And here is the sentence we often forget: “And for the support of this Declaration, with a firm reliance on the protection of Divine Providence, we mutually pledge to each other our Lives, our Fortunes and our Sacred Honor.”
This, the very last sentence of the document, is what makes the better-remembered sentence possible. One speaks of our rights. The other addresses our obligations. The freedoms we cherish are self-evident but not self-executing. The Founders pledge something “to each other,” the commonly overlooked clause in the Declaration’s final pronouncement.
We find ourselves, 237 years after the Founders declared us a new nation, in a season of discontent, even surliness, about the experiment they launched. We are sharply divided over the very meaning of our founding documents, and we are more likely to invoke the word “we” in the context of “us versus them” than in the more capacious sense that includes every single American.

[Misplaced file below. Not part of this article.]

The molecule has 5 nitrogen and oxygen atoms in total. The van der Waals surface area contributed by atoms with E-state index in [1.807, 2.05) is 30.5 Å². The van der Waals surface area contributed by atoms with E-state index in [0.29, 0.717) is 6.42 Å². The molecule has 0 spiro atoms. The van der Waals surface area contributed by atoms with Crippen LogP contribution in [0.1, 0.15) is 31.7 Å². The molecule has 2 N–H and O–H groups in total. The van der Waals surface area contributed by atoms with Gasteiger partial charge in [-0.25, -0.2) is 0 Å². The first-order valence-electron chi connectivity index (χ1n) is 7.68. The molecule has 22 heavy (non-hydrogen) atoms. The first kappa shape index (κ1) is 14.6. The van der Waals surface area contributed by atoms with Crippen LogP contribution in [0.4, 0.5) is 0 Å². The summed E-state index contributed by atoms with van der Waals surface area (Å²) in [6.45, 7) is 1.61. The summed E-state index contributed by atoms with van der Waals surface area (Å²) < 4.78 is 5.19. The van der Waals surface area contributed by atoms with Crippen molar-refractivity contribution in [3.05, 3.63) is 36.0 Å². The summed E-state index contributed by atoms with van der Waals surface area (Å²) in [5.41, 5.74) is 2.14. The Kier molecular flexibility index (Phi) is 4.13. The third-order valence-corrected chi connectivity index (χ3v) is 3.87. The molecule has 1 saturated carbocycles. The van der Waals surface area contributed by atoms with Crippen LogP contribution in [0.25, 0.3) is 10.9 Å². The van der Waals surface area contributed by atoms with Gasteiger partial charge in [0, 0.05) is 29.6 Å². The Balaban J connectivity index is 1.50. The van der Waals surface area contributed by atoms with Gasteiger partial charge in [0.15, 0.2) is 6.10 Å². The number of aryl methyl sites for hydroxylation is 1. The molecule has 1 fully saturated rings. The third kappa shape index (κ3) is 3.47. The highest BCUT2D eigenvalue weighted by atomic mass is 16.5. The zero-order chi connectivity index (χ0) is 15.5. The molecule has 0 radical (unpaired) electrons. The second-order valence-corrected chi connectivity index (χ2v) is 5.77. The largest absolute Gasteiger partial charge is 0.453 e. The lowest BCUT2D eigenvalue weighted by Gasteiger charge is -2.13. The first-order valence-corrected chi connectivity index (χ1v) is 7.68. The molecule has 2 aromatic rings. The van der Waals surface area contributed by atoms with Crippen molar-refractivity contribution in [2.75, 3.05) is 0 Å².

There are no quick fixes to our sense of disconnection, but there may be a way to restore our sense of what we owe each other across the lines of class, race, background — and, yes, politics and ideology.
Last week, the Aspen Institute gathered a politically diverse group of Americans under the banner of the “Franklin Project,” named after Ben, to declare a commitment to offering every American between the ages of 18 and 28 a chance to give a year of service to the country. The opportunities would include service in our armed forces but also time spent educating our fellow citizens, bringing them health care and preventive services, working with the least advantaged among us, and conserving our environment.
Service would not be compulsory, but it would be an expectation. And it just might become part of who we are.
The call for universal, voluntary service is being championed by retired U.S. Army Gen. Stanley McChrystal, in league with two of the country’s foremost advocates of the cause, John Bridgeland, who served in the George W. Bush administration, and Alan Khazei, co-founder of City Year, one of the nation’s most formidable volunteer groups. The trio testifies to the non-ideological and nonpartisan nature of this cause, as did a column last week endorsing the idea from Michael Gerson, my conservative Post colleague.